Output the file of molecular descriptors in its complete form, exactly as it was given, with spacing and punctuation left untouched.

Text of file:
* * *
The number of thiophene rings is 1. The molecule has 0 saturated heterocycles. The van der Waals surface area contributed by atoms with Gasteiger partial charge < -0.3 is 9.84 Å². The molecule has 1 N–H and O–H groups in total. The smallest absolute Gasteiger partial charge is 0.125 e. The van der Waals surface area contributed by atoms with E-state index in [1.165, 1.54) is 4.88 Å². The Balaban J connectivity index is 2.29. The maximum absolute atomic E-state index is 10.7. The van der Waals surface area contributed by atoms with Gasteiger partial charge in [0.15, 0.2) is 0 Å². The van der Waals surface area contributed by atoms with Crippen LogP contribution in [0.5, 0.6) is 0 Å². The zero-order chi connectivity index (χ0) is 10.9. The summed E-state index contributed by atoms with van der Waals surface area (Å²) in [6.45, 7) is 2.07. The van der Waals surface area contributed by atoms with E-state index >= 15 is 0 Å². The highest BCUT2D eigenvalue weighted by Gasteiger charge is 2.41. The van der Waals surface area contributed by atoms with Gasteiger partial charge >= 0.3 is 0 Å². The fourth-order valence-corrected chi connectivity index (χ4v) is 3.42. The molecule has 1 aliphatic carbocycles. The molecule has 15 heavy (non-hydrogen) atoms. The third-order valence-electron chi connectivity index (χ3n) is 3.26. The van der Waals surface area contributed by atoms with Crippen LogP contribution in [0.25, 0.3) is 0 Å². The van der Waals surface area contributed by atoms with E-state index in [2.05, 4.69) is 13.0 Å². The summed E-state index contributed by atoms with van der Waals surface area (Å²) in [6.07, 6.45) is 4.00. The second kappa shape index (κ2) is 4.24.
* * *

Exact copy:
The number of thiophene rings is 1. The molecule has 0 saturated heterocycles. The van der Waals surface area contributed by atoms with Gasteiger partial charge < -0.3 is 9.84 Å². The molecule has 1 N–H and O–H groups in total. The smallest absolute Gasteiger partial charge is 0.125 e. The van der Waals surface area contributed by atoms with E-state index in [1.165, 1.54) is 4.88 Å². The Balaban J connectivity index is 2.29. The maximum absolute atomic E-state index is 10.7. The van der Waals surface area contributed by atoms with Gasteiger partial charge in [0.15, 0.2) is 0 Å². The van der Waals surface area contributed by atoms with Crippen LogP contribution in [0.5, 0.6) is 0 Å². The zero-order chi connectivity index (χ0) is 10.9. The summed E-state index contributed by atoms with van der Waals surface area (Å²) in [6.45, 7) is 2.07. The van der Waals surface area contributed by atoms with E-state index >= 15 is 0 Å². The highest BCUT2D eigenvalue weighted by Gasteiger charge is 2.41. The van der Waals surface area contributed by atoms with Gasteiger partial charge >= 0.3 is 0 Å². The fourth-order valence-corrected chi connectivity index (χ4v) is 3.42. The molecule has 1 aliphatic carbocycles. The molecule has 15 heavy (non-hydrogen) atoms. The third-order valence-electron chi connectivity index (χ3n) is 3.26. The van der Waals surface area contributed by atoms with Crippen LogP contribution in [0.25, 0.3) is 0 Å². The van der Waals surface area contributed by atoms with E-state index in [2.05, 4.69) is 13.0 Å². The summed E-state index contributed by atoms with van der Waals surface area (Å²) in [6.07, 6.45) is 4.00. The second kappa shape index (κ2) is 4.24.